Officials deny rumor that 2 bin Laden sons arrested

U.S. sources say capture of al-Qaida chief not close

March 08, 2003|By Paul Watson and Mubashir Zaidi | Paul Watson and Mubashir Zaidi,SPECIAL TO THE SUN

ISLAMABAD, Pakistan - Senior Pakistani officials sharply denied reports yesterday that U.S. forces were carrying out aggressive operations in this country's rugged border region to capture Osama bin Laden.

Rumors and disputed reports, including one that U.S. forces just across the border in southeastern Afghanistan had arrested two of bin Laden's 14 sons, followed the arrest of Khalid Shaikh Mohammed, al-Qaida's alleged operations chief, who was captured in Pakistan in a predawn raid last Saturday.

In Washington, a U.S. intelligence official said yesterday that information gathered from the scene of Mohammed's arrest has been helpful and that Mohammed himself has talked "a little bit" to interrogators.

But the official said that neither bin Laden nor any of his sons is in custody and sought to quell expectations for a quick capture of the al-Qaida leader.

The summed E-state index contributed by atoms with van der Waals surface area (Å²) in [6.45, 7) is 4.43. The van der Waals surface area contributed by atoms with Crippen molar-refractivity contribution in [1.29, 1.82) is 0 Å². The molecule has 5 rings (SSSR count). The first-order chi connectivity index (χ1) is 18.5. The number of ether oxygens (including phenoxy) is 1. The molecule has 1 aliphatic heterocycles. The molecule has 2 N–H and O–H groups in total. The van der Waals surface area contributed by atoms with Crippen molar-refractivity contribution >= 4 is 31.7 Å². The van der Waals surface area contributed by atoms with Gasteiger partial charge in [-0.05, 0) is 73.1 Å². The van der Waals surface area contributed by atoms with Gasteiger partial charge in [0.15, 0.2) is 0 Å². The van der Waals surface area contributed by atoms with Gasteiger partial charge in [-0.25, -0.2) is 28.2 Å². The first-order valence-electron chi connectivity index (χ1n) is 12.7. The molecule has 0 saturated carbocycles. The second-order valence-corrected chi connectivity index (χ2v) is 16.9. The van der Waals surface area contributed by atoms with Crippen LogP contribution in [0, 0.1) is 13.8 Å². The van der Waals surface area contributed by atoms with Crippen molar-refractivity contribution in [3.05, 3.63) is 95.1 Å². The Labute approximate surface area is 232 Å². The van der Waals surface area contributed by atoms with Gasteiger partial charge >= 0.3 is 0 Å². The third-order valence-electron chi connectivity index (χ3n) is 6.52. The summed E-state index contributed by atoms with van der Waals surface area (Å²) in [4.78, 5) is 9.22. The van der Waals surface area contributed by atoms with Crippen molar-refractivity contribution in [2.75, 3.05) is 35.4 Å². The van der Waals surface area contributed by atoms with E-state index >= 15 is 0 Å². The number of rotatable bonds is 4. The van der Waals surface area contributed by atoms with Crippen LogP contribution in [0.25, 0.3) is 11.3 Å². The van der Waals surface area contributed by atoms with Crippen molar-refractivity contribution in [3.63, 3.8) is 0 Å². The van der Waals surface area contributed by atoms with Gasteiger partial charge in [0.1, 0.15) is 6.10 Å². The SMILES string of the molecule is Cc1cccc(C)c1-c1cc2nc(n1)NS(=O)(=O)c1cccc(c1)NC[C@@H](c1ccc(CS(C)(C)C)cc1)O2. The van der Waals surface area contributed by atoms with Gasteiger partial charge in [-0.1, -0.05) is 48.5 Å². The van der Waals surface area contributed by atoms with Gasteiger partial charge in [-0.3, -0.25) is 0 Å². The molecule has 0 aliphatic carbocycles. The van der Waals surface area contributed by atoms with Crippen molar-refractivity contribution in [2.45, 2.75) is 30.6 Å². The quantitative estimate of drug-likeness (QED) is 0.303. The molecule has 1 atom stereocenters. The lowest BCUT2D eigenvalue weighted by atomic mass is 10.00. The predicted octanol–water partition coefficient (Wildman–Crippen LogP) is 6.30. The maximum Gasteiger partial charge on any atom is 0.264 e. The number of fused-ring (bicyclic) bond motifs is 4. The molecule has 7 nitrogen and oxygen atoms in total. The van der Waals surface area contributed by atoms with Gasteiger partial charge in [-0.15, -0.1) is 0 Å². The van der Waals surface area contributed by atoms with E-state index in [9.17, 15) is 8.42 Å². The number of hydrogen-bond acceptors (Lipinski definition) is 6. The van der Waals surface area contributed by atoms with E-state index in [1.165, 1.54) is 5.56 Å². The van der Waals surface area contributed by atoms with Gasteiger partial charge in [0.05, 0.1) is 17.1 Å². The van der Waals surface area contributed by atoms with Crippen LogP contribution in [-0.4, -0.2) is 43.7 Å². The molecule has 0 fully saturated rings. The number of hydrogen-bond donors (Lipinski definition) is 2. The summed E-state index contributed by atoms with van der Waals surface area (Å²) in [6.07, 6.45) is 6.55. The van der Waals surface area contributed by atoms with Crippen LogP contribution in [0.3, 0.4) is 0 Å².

Afghan intelligence chief Shah Alam also denied the report about bin Laden's sons.

"Nothing has happened regarding bin Laden till now," he said last night in the Afghan capital, Kabul.

And although the latest report came out of Pakistan, presidential spokesman Maj.-Gen. Rashid Qureshi accused anonymous U.S. sources in Washington of feeding, in some cases, what he called false information to reporters.

Qureshi said he had received hundreds of phone calls Thursday night, including frantic inquiries from U.S. officials, after reports that American forces were mounting search operations in Pakistan's Baluchistan province, which borders southern Afghanistan.

"I have checked up with the intelligence agencies," he said, "and there is absolutely nothing. I don't say that sources in Washington are liars, but they are certainly not telling the truth."

The Pakistani government, a key ally in the U.S.-declared war on terror but also facing pressure from a militant Islamic segment of the population, has long denied that bin Laden is hiding in the country, and its repudiation of the reports might be an attempt to keep the al-Qaida leader at arm's length.

Reports that Mohammed had told interrogators where to find bin Laden in Pakistan "are absolutely baseless," Qureshi insisted yesterday. He said some U.S. troops are concentrating in Afghan territory along Pakistan's border but said none were active in Pakistan.

Paul Watson and Mubashir Zaidi write for the Los Angeles Times, a Tribune Publishing newspaper.

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